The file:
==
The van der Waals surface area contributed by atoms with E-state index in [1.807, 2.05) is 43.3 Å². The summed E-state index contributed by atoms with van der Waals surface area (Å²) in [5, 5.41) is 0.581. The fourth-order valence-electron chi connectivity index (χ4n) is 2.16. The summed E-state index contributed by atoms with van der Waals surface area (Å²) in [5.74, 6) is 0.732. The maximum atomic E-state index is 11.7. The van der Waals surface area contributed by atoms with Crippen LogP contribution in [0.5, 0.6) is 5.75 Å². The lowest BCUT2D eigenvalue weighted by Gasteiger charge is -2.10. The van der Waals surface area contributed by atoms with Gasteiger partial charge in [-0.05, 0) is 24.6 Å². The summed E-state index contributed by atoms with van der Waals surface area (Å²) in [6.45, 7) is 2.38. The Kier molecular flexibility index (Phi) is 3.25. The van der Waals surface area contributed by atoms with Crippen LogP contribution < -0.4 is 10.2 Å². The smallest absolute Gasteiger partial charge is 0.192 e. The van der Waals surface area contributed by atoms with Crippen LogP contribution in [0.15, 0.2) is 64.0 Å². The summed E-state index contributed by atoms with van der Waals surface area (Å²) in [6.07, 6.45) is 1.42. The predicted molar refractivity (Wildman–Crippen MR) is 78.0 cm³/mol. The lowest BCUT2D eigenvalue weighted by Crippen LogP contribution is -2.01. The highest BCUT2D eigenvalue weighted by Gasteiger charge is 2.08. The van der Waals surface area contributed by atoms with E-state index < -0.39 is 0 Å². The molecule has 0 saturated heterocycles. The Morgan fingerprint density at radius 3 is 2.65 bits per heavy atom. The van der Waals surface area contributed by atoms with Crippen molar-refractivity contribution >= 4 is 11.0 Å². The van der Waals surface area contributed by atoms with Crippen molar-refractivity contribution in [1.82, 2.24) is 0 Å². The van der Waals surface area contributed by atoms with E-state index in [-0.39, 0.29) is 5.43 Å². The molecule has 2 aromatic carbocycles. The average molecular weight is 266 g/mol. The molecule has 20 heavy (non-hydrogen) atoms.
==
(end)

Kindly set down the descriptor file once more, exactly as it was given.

The van der Waals surface area contributed by atoms with E-state index in [1.807, 2.05) is 43.3 Å². The summed E-state index contributed by atoms with van der Waals surface area (Å²) in [5, 5.41) is 0.581. The fourth-order valence-electron chi connectivity index (χ4n) is 2.16. The summed E-state index contributed by atoms with van der Waals surface area (Å²) in [5.74, 6) is 0.732. The maximum atomic E-state index is 11.7. The van der Waals surface area contributed by atoms with Crippen LogP contribution in [0.5, 0.6) is 5.75 Å². The lowest BCUT2D eigenvalue weighted by Gasteiger charge is -2.10. The van der Waals surface area contributed by atoms with Gasteiger partial charge in [-0.05, 0) is 24.6 Å². The summed E-state index contributed by atoms with van der Waals surface area (Å²) in [6.45, 7) is 2.38. The Kier molecular flexibility index (Phi) is 3.25. The van der Waals surface area contributed by atoms with Crippen LogP contribution < -0.4 is 10.2 Å². The smallest absolute Gasteiger partial charge is 0.192 e. The van der Waals surface area contributed by atoms with Crippen LogP contribution in [0.15, 0.2) is 64.0 Å². The summed E-state index contributed by atoms with van der Waals surface area (Å²) in [6.07, 6.45) is 1.42. The predicted molar refractivity (Wildman–Crippen MR) is 78.0 cm³/mol. The lowest BCUT2D eigenvalue weighted by Crippen LogP contribution is -2.01. The highest BCUT2D eigenvalue weighted by Gasteiger charge is 2.08. The van der Waals surface area contributed by atoms with E-state index < -0.39 is 0 Å². The molecule has 0 saturated heterocycles. The Morgan fingerprint density at radius 3 is 2.65 bits per heavy atom. The van der Waals surface area contributed by atoms with Crippen molar-refractivity contribution >= 4 is 11.0 Å². The van der Waals surface area contributed by atoms with Crippen molar-refractivity contribution in [1.82, 2.24) is 0 Å². The van der Waals surface area contributed by atoms with E-state index in [-0.39, 0.29) is 5.43 Å². The molecule has 2 aromatic carbocycles. The average molecular weight is 266 g/mol. The molecule has 20 heavy (non-hydrogen) atoms.